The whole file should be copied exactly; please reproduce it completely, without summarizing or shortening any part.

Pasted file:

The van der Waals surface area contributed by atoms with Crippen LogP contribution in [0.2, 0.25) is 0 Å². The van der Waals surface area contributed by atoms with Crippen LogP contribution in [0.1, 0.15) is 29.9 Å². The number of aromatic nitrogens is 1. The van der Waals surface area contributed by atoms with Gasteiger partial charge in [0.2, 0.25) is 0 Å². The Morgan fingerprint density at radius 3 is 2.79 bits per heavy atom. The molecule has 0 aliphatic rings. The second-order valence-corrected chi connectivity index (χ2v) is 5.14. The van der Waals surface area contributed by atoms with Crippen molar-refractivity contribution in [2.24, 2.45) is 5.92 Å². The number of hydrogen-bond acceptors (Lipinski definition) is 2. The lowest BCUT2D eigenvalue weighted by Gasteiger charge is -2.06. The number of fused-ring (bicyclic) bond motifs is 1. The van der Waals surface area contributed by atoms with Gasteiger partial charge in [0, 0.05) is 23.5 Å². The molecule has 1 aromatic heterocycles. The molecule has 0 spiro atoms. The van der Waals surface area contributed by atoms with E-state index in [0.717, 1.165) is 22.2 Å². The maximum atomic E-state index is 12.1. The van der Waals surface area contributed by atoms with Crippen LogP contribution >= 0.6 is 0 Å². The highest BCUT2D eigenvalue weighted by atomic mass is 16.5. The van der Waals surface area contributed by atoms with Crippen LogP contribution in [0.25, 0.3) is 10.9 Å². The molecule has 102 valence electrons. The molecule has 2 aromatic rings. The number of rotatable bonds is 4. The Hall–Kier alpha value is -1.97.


The van der Waals surface area contributed by atoms with Crippen LogP contribution in [0.2, 0.25) is 0 Å². The van der Waals surface area contributed by atoms with Crippen LogP contribution in [0.1, 0.15) is 29.9 Å². The number of aromatic nitrogens is 1. The van der Waals surface area contributed by atoms with Gasteiger partial charge in [0.2, 0.25) is 0 Å². The Morgan fingerprint density at radius 3 is 2.79 bits per heavy atom. The molecule has 0 aliphatic rings. The second-order valence-corrected chi connectivity index (χ2v) is 5.14. The van der Waals surface area contributed by atoms with Crippen molar-refractivity contribution in [2.24, 2.45) is 5.92 Å². The number of hydrogen-bond acceptors (Lipinski definition) is 2. The lowest BCUT2D eigenvalue weighted by Gasteiger charge is -2.06. The number of fused-ring (bicyclic) bond motifs is 1. The van der Waals surface area contributed by atoms with Gasteiger partial charge in [0, 0.05) is 23.5 Å². The molecule has 1 aromatic heterocycles. The molecule has 0 spiro atoms. The van der Waals surface area contributed by atoms with E-state index in [0.717, 1.165) is 22.2 Å². The maximum atomic E-state index is 12.1. The van der Waals surface area contributed by atoms with Crippen LogP contribution >= 0.6 is 0 Å². The highest BCUT2D eigenvalue weighted by atomic mass is 16.5. The van der Waals surface area contributed by atoms with Crippen LogP contribution in [0.25, 0.3) is 10.9 Å². The molecule has 102 valence electrons. The molecule has 2 aromatic rings. The number of rotatable bonds is 4. The Hall–Kier alpha value is -1.97.